The Oldest and Newest Thing in Blogging
Dave Winer just release a new project called Drummer. Drummer is an outliner that has been especially adapted to doing blogging. If you are into either outliners or blogs, this is an interesting development. Dave is probably the oldest name in outline, blogging, and podcasting applications. You can check out his Wikipedia page for a full history.
I’m not very familiar with the history of outliners and blogging, but I do know in certain circles, especially the Mac community, early blogs were based on outlines. Over the years it seems like those two have drifted apart into their own applications and communities.
I stumbled into the blogging world long before I had heard of blogs. In the very early 2000’s personal blogs weren’t very well known, but sites like Slashdot were. Slashdot was what we would now refer to as a link blog. A link blog is one that links to external articles and provides commentary about them. I decided I wanted my own link blog and so I built one based on the (at the time) open source Jive forum software. The site itself never turned into anything, but it got me my first Java consulting gig.
Like many people I eventually drifted away from blogs into the world of social platforms. I eventually got interested in doing Apple platform development and started looking for a good open source application to work on. I found NetNewsWire. I originally began work on NetNewsWire because the code was a good model to learn advanced techniques from. Along the way I rediscovered how amazing blogging is.
Through Brent Simmons, the founder of NetNewsWire, I learned about how useful outliners could be. I was familiar with outliners, but hadn’t used them to their full potential. I got more and more interested in outliners and eventually began work on Zavala. Through Brent, I also learned about publishing outlines as blogs.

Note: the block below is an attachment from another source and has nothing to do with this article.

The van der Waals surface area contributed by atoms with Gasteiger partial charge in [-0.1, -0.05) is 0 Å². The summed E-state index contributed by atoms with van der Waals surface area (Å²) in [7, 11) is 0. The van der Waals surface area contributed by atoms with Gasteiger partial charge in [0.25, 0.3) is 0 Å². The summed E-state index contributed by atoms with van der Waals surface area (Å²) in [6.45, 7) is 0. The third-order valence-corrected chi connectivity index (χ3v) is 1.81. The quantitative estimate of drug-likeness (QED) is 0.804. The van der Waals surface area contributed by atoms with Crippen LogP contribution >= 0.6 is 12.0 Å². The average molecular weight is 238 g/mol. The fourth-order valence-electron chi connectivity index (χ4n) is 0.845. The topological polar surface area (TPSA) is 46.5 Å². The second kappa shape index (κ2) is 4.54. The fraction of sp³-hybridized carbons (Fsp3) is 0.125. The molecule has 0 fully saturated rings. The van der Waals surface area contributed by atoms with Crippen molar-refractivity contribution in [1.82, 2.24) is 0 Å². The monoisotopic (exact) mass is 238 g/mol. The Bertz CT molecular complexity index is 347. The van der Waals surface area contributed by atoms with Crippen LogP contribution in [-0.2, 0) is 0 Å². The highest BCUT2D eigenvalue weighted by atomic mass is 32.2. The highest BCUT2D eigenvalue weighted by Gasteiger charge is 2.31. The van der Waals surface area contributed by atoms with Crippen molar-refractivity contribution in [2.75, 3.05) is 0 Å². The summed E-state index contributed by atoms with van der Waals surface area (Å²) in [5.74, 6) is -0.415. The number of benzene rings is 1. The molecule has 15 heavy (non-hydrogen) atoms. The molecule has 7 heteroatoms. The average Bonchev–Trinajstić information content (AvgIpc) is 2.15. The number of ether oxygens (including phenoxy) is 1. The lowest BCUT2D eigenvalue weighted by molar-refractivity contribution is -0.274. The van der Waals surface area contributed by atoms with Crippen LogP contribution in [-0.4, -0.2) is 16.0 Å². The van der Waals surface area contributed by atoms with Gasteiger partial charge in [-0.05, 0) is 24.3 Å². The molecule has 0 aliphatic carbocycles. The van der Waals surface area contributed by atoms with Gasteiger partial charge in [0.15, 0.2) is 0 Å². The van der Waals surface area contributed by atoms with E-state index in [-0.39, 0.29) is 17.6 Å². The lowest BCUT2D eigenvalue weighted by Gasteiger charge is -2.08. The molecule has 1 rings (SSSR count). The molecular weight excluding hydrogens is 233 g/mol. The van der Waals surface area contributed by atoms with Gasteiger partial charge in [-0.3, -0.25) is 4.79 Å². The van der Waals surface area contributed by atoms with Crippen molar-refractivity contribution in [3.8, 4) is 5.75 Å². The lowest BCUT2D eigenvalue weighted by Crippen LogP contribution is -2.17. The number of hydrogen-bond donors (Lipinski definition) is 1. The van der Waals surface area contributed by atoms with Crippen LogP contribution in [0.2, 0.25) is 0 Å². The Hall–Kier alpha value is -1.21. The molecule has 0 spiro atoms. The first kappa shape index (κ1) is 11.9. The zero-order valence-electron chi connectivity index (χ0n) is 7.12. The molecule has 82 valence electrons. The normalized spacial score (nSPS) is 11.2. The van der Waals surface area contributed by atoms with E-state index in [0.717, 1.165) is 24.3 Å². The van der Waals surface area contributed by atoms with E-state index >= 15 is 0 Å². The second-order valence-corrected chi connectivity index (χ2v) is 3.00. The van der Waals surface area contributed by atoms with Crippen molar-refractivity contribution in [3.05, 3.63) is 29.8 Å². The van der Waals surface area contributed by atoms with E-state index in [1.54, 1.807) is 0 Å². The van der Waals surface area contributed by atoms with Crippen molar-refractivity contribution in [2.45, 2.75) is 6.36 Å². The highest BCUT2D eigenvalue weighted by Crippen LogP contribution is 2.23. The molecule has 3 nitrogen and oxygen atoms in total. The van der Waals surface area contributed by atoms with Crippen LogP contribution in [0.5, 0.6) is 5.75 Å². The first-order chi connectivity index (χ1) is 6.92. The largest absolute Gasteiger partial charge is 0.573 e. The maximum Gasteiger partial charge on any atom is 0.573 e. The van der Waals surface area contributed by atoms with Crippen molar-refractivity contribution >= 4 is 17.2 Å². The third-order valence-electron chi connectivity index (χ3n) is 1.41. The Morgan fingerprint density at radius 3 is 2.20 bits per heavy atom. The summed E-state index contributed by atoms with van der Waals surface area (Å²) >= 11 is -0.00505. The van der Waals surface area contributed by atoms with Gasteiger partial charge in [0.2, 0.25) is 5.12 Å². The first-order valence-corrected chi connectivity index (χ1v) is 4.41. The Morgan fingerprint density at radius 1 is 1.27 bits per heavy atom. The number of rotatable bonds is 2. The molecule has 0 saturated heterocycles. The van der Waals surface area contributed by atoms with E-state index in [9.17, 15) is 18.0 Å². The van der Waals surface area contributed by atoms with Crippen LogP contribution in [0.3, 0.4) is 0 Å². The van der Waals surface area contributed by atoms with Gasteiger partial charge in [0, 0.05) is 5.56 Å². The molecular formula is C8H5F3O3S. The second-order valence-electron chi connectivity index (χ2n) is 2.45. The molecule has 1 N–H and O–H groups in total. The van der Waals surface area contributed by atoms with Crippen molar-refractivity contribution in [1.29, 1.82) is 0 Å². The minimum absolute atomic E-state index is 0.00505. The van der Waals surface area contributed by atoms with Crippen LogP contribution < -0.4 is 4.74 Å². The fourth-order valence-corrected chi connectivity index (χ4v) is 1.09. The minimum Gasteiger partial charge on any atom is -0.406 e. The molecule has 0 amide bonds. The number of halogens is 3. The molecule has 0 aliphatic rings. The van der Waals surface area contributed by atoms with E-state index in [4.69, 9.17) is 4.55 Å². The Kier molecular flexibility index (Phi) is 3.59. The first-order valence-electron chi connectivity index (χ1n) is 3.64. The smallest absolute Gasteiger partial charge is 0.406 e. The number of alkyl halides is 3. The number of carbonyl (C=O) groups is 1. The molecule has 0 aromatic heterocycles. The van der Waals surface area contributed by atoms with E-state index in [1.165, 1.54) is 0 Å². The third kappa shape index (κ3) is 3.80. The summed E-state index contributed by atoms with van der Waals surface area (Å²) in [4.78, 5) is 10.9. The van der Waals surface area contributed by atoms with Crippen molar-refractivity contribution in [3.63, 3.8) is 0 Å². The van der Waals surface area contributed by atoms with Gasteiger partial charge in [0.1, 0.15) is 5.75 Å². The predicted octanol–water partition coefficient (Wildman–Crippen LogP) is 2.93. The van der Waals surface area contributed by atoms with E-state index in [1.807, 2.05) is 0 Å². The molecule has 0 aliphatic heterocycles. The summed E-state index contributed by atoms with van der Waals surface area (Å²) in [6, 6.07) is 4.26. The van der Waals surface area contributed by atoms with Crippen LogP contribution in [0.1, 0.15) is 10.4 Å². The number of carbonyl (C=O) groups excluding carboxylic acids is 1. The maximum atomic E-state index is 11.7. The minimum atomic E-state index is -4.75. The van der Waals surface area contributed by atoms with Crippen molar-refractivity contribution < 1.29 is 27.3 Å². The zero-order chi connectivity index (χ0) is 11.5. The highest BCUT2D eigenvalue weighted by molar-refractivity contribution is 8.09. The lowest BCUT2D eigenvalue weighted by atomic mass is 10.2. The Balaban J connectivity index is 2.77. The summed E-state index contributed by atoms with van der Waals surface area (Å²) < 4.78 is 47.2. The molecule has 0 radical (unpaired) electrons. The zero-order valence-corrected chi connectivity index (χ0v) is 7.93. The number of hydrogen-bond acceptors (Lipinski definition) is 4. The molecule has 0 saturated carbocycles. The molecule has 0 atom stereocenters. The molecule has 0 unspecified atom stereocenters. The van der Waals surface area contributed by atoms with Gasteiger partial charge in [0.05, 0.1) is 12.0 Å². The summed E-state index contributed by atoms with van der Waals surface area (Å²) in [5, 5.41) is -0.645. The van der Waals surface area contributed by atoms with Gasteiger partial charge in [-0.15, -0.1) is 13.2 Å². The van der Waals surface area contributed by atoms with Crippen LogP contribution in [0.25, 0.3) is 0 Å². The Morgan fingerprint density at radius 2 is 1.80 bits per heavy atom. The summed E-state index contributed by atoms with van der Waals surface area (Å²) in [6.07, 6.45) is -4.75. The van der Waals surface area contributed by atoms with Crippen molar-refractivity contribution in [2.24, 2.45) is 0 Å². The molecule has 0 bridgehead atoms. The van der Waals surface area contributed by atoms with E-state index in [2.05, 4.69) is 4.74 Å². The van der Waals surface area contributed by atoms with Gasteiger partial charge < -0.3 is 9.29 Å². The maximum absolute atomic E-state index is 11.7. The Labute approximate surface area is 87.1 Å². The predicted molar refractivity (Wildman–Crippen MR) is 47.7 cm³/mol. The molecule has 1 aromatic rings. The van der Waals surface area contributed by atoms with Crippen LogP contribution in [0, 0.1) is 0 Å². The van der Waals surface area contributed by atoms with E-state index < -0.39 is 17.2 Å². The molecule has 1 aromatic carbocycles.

Outlines as Blogs
I’ve always used outlines to do my writing since I learned about them. The hierarchal structure in writing just made sense to me. As a software consultant, I alway wrote using Word’s outline view. To me it was just natural to want to use something like that for blogs. When I heard about the history of using outlines for blogging, things just clicked.
As part of Zavala 2.0, I wanted to satisfy the blog using an outline use case. In fact, this blog post is written using Zavala. ￼ To publish this outline, I run a Shortcut that uploads images and HTML to my Micro.blog blog. Drummer works somewhat differently. Zavala considers an outline a document that gets uploaded as a post. Drummer is designed to group multiple entries under a published date. Each entry is a separate blog post, but are all grouped together by date. It also has a publish step, but what happens, happens behind the scenes.
￼ It is important here to point out some terminology differences. A “note” in Zavala is associated with a row. It provides additional detail for the topic. When publishing docs or blog posts from Zavala a topic is a group heading and a note is paragraph text.
A “note” in Drummer is a row that is a blog entry. I’m not sure what makes a “note” row different than a regular row under a date. They seem to publish the same, but the icon is different some how.
Drummer has the concept of a microblog post, which Zavala doesn’t have. This is similar to what you see on Micro.blog or Twitter. It is a short post that doesn’t have a title. If you add a child row under a row that is under a date, you get a full blog post where the child rows are paragraphs and the row is the blog title.
Drummer’s take on blogging is a little bit different different than the common definition. I think Drummer is set up well for a prolific writer or someone who posts a lot in smaller chunks through out the day. It scales up well for long posts or quick posts just to express an opinion as well through.
If I’ve sold you on blogging using outlines, check out this nice article on blogging with Drummer. You will eventually be able to do blogging on some platforms with Zavala 2.0, but that won’t be ready until early 2022. In the meantime, Drummer is something to try.
Some caveats about Drummer though. You will have to think differently if you are used to common forms of blogging. Using a single outline for all your blog entries is very different than publishing different documents as blog entries.
Drummer is also complicated in some ways. For example, adding an inline image requires you to edit a rows attributes, enter a special key, and link out to a site that is hosting your image. Drummer is new though and it is’’t like this is something that can’t be made easier in a follow up release.
I’m going to be keeping an eye on Drummer for things I can learn from it. I’ll also be looking for opportunities for interoperablility. There might be something there that can make both projects better.